INFocus: Redefining RetirementDate: September, 2015
Originally published in the Summer 2015 issue of inFocus.
In generations past, retirement was a definable event in someone’s life – a milestone, fixed in time. There would be a presentation at the office, a family celebration and some joyfully-arranged tee times for the following week. “Work” was a thing of the past.
While this scenario may still play out in some households, for many baby boomers approaching the traditional “retirement age” of 65, the idea of such a drastic cessation of such a major part of their lives can be disconcerting, frightening, or simply unimaginable.
Fixing the age of 65 as the optimal age at which one should retire happened a few generations ago. Life expectancy, and the youthfulness with which people approach life, has changed materially over the years. While those of us in our 50s reluctantly admit to a few more aches and twinges after activity, many of us are as fit and healthy as we were in our 30s. Mentally and cognitively, we feel at the peak of our games. The experience we have built over the three decades we have been working enables us to contribute at a high level. For those of us who raised families, the kids have become increasingly independent, which frees us up to pursue professional and personal pursuits that we have not had the time for previously. And in many cases, the financial foundations that would allow a complete end to income-earning might not be solid enough yet – that is, we may not be ready to retire financially.
Despite all these factors, there are many reasons for transition and change in one’s 50s and 60s. Many boomers spend the majority of their careers in one profession and begin to wonder what other interesting things there are to do. While Ontario does not have a mandatory retirement age, employees might begin to feel out of place in an organization made up of people who are the same age as their children, and even grandchildren. Businesses can also benefit from natural turnover, since it allows younger people to develop and for new ideas and approaches to be applied to the business.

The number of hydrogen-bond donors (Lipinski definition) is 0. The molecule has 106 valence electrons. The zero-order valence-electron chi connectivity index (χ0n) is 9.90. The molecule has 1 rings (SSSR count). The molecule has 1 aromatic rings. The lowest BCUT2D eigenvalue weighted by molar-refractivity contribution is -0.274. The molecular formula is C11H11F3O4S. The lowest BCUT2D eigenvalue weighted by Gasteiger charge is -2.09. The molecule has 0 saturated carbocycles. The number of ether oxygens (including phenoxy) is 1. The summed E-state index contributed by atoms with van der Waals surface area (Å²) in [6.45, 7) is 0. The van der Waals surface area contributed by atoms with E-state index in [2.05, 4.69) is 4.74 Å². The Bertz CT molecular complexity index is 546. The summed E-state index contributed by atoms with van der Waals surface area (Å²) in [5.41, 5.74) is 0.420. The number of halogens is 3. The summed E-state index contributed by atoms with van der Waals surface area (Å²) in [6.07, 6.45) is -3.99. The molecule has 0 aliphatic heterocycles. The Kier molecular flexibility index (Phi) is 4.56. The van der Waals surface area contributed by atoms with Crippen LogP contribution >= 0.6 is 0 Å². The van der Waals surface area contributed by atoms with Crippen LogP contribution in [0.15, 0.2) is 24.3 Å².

How should baby boomers approach this transitional period in their lives in a way that makes this stage feel like a new challenge filled with opportunity and stimulation?
Here are a few thoughts…
• Remain current, especially as it relates to technology. The pace of change in this area is astounding, and it is easy to get left behind. My 82-year-old mother frequently communicates with her children and grandchildren by text message. She has a Facebook page and regularly uses search engines for gathering information. Paying attention to this area will assist you in most of the other areas suggested below.
• Look for opportunities to apply your knowledge in new ways. If you have been a corporate executive, consider whether you could apply your technical expertise by teaching at a college or in a continuing education program. If you have managed people successfully over your career and found it satisfying, consider becoming certified as a Coach. If you have built and managed a business, become a mentor to younger entrepreneurs through organizations such as Futurpreneur, which is a national, non-profit organization that provides financing, mentoring and support tools to aspiring business owners aged 18-39. Seek out board positions. Learn about what it takes to be a good board member, and actively seek out organizations that are interesting to you.
• Develop, or further develop, a hobby. Consider ways this hobby could be integrated with your professional expertise, or whether the activity could become a business in its own right.
• Try new things. Pushing yourself out of your comfort zone in one area often results in more confidence doing so in other activities.
• Stay healthy. Do all the things you know you should do. Eat properly, exercise, and get enough sleep. Inattention to these items in your 50s and 60s is problematic. In other words, you don’t bounce back like you used to.
Considering all of these items will make your next chapter as full of promise and excitement as previous new beginnings. The future is bright.
Connect with the Author
Susan Hodkinson, Chief Operating Officer
Susan Hodkinson is the Chief Operating Officer at Crowe Soberman, where she has management responsibility for the operations of the firm, including finance, information technology, human resources, facilities and marketing. She also leads the firm’s HR Consulting group.
Connect with Susan at 416-963-7172 or firstname.lastname@example.org
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